It’s been a full 12 months since I created a new live account and started publicly sharing the results of trading with the Icarus method.
Let’s take a look at how things have been coming along.
Here, we see that most of the gains were made in the first 7 months.
There was some under-performance in the last few months due to the market crash in late-Feb that led to some of the most volatile price swings I’ve ever had to trade through.
Thankfully, the account managed to make it to the end of 12 months with a positive return.
All in all, it achieved a net 22.76% gain with a 13.02% drawdown. The drawdown figure is larger than I would have liked, but given the market crash in February I suppose I should be glad the number isn’t twice as large.
Overall, I’m satisfied with the performance on this account, especially since it doesn’t take a lot of screen time to implement the Icarus method. Hopefully, price volatility will return to normal levels soon.
Given how choppy the currency markets had been in May, there were virtually no trade-able opportunities with the TF strategy.
If this continues over the next few weeks, I’ll be shelving this strategy until the situation changes.
Learning about algorithmic trading has broadened my view on how one might approach the markets.
In my usual (non algo) trading routine, I’m usually tuned in to the market sentiment. I spend time every week estimating the “mood” of the market by keeping up with the news and observing the ebb and flow of market prices.
With algo trading however, there’s no room for such subjective approximations. Everything works in black and white, which leaves out any appreciation of the “flavor” of the market.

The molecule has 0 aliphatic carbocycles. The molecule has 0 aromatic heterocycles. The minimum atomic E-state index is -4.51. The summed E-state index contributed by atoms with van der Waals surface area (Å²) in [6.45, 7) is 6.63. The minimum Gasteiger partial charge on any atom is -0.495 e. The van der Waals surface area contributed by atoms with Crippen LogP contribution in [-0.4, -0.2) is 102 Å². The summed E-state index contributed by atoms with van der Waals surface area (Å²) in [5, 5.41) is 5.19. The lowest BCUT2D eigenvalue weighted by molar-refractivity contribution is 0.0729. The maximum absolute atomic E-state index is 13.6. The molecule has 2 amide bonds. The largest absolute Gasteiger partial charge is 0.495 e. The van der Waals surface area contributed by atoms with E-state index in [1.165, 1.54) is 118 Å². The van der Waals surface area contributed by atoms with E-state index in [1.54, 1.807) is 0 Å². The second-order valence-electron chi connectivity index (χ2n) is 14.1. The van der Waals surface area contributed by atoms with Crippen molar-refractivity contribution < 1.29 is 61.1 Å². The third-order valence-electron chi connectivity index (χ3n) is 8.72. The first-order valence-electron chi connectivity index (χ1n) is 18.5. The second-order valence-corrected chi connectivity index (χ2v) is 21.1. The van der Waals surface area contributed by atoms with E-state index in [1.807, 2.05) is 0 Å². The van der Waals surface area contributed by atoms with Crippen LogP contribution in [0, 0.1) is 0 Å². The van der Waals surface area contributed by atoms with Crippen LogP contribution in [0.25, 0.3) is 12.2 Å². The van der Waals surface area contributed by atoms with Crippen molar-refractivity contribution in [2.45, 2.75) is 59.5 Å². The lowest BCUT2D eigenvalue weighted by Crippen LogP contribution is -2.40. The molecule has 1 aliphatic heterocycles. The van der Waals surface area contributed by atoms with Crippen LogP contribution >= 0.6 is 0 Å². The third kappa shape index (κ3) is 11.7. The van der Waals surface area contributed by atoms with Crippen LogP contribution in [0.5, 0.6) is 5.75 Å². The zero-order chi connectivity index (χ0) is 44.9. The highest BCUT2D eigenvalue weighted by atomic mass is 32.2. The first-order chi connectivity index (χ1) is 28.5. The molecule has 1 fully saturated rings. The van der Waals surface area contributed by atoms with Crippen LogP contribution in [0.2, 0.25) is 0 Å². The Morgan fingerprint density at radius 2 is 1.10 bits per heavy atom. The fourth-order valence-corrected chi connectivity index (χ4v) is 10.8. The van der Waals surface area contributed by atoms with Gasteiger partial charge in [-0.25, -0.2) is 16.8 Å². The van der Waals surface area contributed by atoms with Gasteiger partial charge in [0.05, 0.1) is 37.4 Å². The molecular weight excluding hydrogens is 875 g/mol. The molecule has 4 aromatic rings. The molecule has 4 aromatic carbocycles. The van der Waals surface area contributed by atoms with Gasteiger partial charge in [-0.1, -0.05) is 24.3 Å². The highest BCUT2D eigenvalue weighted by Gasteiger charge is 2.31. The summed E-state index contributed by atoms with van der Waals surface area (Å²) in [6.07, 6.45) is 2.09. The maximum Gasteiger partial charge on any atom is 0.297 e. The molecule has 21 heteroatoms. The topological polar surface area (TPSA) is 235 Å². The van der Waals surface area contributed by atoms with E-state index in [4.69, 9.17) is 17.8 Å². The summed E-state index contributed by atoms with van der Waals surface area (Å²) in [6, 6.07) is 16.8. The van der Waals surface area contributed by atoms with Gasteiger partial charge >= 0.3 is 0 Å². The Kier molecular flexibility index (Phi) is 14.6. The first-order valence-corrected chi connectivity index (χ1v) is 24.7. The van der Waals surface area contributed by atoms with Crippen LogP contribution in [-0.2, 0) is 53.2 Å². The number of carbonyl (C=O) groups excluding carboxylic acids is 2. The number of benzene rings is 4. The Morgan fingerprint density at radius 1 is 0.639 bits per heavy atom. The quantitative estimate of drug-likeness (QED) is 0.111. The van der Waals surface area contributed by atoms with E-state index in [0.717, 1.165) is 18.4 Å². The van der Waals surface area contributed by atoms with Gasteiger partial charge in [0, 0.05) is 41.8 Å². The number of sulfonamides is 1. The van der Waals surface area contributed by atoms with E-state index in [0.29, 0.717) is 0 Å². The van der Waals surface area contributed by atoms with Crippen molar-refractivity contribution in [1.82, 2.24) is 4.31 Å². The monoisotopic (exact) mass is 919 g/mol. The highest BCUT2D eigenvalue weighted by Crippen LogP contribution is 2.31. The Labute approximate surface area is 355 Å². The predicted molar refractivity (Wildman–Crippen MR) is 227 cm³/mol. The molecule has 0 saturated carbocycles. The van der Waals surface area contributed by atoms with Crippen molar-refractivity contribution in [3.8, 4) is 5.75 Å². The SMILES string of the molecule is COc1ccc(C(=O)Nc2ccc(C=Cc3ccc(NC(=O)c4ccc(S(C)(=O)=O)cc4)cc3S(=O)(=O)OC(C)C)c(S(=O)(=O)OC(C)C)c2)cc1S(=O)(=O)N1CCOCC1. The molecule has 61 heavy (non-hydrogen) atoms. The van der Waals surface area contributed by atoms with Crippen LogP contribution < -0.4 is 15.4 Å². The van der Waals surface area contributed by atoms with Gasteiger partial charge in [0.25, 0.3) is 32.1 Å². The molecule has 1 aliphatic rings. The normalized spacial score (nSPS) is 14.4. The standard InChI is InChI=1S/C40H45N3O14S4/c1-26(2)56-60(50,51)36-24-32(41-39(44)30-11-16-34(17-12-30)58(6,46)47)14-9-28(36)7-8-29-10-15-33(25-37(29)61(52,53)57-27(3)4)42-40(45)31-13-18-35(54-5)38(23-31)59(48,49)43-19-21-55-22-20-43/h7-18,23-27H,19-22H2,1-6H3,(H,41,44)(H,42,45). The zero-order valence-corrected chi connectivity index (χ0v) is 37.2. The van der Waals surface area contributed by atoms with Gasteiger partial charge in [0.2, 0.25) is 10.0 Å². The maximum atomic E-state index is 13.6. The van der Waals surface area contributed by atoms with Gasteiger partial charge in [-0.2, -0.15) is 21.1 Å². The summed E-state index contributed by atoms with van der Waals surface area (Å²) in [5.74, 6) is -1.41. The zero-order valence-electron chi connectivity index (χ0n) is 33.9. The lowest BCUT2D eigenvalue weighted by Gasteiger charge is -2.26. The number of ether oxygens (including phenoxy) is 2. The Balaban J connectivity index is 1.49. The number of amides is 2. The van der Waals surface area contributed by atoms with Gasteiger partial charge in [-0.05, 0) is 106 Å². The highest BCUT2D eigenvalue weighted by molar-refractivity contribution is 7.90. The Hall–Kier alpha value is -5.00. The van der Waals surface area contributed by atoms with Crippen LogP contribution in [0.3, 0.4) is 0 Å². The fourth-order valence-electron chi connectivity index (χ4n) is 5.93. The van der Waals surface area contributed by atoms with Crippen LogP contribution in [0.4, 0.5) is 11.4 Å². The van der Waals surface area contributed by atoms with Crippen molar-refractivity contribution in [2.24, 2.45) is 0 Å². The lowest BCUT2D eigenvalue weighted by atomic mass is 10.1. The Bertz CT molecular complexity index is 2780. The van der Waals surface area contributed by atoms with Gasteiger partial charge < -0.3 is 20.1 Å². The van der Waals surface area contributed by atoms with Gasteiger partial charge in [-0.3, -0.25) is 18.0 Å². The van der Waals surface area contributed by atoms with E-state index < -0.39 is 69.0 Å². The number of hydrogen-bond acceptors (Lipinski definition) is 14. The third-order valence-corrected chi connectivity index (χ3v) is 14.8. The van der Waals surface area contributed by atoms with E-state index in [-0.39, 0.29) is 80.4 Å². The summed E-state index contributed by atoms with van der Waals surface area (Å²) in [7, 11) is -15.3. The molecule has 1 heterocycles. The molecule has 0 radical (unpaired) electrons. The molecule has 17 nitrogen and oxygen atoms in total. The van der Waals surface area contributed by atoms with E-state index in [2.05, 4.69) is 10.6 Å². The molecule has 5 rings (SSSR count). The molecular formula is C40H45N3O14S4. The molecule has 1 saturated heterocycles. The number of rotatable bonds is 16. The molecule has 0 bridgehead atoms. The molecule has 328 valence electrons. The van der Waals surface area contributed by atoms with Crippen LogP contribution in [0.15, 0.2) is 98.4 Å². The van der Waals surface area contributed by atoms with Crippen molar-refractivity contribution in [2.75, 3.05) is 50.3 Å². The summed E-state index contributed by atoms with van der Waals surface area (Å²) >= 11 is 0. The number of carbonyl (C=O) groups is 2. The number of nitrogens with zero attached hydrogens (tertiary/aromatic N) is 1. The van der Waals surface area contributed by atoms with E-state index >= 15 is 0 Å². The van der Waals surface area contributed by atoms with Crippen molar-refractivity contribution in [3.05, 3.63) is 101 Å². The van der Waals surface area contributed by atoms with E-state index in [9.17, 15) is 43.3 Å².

The good thing about algo trading however, is that I can backtest multiple versions of a strategy over ten years of market price data, across 28 currency pairs, in less than a week (including the time it takes to code the algo).
What’s more, I can backtest combinations of different strategies simultaneously. This not only saves me a tremendous amount of time, it also allows me to approach the market in ways that I previously couldn’t have.
While algo trading isn’t great for detecting nuance (with my current understanding of it, at least), it opens up a number of trading paths I otherwise wouldn’t have access to.
Here are some of the backtest results of the strategies I’ve been working on:
Whether these results can be replicated in live trading, remains to be seen.
To that end, I’ve recently begun forward-testing a couple of algos on a demo account, and will be reporting on their results in future posts.
Is algo trading the future?
The more I think about it, the more it occurs to me that I should be dedicating more resources to algo trading.
It takes more time and effort to get started, but – assuming I can get the algos to be profitable – it’s a more scalable approach to trading with larger amounts of capital.
What’s your opinion of algo trading? Have you tried it? If not, would you like to?
Let me know your thoughts in the comments section below.